On December 27, 2020, the national government enacted a relief package that included another round of Economic Impact Payments (often known as”stimulus payments”) to Americans. Eligible individuals will be given a payment of $600, or $1,200 for married individuals, plus $600 for each qualifying child. However, those obligations slowly phase out for incomes over $75,000 for single taxpayers, $112,500 for taxpayers filing as head of household, and $150,000 for married couples filing together.
$87,000 for unmarried taxpayers
The Internal Revenue Service (IRS) and the Treasury Department began devoting such payments on December 29; many recipients will obtain those funds from direct deposit. Paper checks and debit cards also began going out and will continue to be delivered through January. For Social Security and other beneficiaries who obtained the first round of payments through debit card, they’ll receive this instant payment the same manner. As of January 4, about $112 billion of their second round of payments have been sent out; general, such payments are expected to cost a total of $166 billion according to the Committee for a Responsible Federal Budget.
How Many First-Round Stimulus Checks Have Been Issued?
The first round of stimulus payments authorize under the Coronavirus Aid, Relief, and Economic Security (CARES) Act. As of August 28, 2020, the IRS had issued 153 million payments — nearly $269 billion. The Congressional Budget Office estimates that those first-round payments will eventually cost a total of $281 billion.
The first Economic Impact Payments issued before in 2020 were $1,200 per person, or $2,400 for all those filing jointly, and $500 per qualifying child. The payments start phasing out at Precisely the Same income levels as the present payments, but because the payments authorize under the CARES Act were bigger, the maximum income levels to Get a payment were also bigger:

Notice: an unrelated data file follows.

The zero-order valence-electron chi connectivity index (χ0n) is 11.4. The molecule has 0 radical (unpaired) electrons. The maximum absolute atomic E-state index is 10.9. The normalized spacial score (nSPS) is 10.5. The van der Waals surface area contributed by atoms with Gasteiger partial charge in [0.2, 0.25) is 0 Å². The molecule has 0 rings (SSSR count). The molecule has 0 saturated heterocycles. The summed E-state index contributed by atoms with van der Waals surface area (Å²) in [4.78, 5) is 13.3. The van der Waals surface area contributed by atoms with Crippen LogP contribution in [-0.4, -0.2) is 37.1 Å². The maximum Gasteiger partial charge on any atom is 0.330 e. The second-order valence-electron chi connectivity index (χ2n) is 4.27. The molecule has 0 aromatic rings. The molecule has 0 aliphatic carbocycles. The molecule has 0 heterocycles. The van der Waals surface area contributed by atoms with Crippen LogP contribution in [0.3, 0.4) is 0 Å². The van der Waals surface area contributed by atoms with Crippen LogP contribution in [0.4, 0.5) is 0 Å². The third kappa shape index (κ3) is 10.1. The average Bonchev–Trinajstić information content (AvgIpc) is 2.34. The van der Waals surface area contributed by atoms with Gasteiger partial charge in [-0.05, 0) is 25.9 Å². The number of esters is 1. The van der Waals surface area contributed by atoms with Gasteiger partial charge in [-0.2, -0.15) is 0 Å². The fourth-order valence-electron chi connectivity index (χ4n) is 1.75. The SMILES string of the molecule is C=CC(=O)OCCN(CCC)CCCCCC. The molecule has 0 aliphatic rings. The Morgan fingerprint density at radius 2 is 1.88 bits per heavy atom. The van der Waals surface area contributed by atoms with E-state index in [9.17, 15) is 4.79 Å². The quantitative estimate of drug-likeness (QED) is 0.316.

- $99,000 for unmarried taxpayers
- $198,000 for married couples filing jointly
- Distribution of First-Round Upgrades by Condition
The map below shows the amount, and total amount, of first-round payments sent to taxpayers by state.
4 tips for avoiding a Coronavirus stimulation payment scam
- Only utilize irs.gov/coronavirus to distribute information to the IRS — and never in response to a call, text, or even email.
- The IRS will not contact you by telephone, email, text message, or societal websites with information about your stimulus payment, or even to ask you for your Social Security number, bank account, or government benefits debit card account number.
- Anybody who does is a scammer phishing to your own information.
You don’t need to pay to receive your stimulus money.
- The IRS won’t tell you to deposit your stimulation check then send them cash back. Since they paid you more than they owed you. That is a fake check scam.
Report scams to the Federal Trade Commission at FTC.
To keep up with the latest scams, sign up for the FTC’s consumer alarms.